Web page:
Enable Samba, use an app like Transmit for iOS and enable it as a storage provider or however it was called.

Glassed Silver:win
 

JRobinsonJr

macrumors 6502a
Aug 20, 2015
664
1,184
Arlington, Texas
This just looks like an overpriced WD MyCloud solution with very few expansion possibilities. Just one USB 3.0 port, and a single gigabit ethernet port....

Partially true, but the WD MyCloud solution requires the WD MyCloud apps. This works (or at least appears to work) with the built-in apps on Mac and iOS. Not sure about Windows. To me that means truly plug-and-play functionality, and at $449 turnkey for the 8GB version that's a very reasonable price.
 

MikhailT

macrumors 601
Nov 12, 2007
4,538
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Fine and dandy, but a robust back-up strategy still demands some type of cloud or other off-site storage component.

Yep, the standard two local copies + one remote copy rule. Apple would be wise to offer cloud backups for their Macs like they do for iOS, I'd pay for 1TB plan if Apple would back up my Macs.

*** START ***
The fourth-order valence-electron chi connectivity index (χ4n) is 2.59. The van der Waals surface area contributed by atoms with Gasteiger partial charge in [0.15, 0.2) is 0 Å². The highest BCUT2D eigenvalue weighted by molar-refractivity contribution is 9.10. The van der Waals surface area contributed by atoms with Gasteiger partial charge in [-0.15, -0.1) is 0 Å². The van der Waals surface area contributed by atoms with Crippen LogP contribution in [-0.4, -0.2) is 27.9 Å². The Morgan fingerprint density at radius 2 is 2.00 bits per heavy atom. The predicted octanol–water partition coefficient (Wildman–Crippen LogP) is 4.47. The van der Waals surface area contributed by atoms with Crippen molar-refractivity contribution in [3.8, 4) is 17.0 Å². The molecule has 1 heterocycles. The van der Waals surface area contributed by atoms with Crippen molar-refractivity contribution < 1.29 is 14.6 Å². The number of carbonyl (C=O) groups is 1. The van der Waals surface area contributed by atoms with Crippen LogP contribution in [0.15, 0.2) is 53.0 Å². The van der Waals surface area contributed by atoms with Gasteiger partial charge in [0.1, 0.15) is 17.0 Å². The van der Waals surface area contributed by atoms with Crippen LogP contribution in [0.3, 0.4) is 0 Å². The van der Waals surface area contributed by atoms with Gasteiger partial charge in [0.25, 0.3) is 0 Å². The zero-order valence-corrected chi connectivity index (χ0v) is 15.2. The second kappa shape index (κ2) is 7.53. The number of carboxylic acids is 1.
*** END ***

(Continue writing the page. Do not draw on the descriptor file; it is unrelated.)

I'd rather (and actually will this year) build a proper server myself with HDDs of my choice and hence much greater future-proofing.

Oh and use standard protocols instead of proprietary apps.

Enable Samba, use an app like Transmit for iOS and enable it as a storage provider or however it was called.

Glassed Silver:win

Yep but you can do that, most casual users don't even know this is an option.

Is it? Can you do Time Machine backups? Does it appear like network drive on Mac?

Yes, any NAS that runs a server that has Time Machine capability will do it. My Synology NAS has been backing up my Macs for a few years now.

The only problem is that you won't be able to restore very quickly (last restore took me 2 days for 512GB encrypted) and you're at mercy of the third party vendor to update their firmwares in case of a new Time Machine version in newer macOS version. Last time, I had to wait several months for Synology to support the SMB3 switchover from AFP or something that killed the support.
 

ksnell

macrumors 6502a
Aug 26, 2012
695
1,201
Texas
I'd rather (and actually will this year) build a proper server myself with HDDs of my choice and hence much greater future-proofing.

Oh and use standard protocols instead of proprietary apps.

Enable Samba, use an app like Transmit for iOS and enable it as a storage provider or however it was called.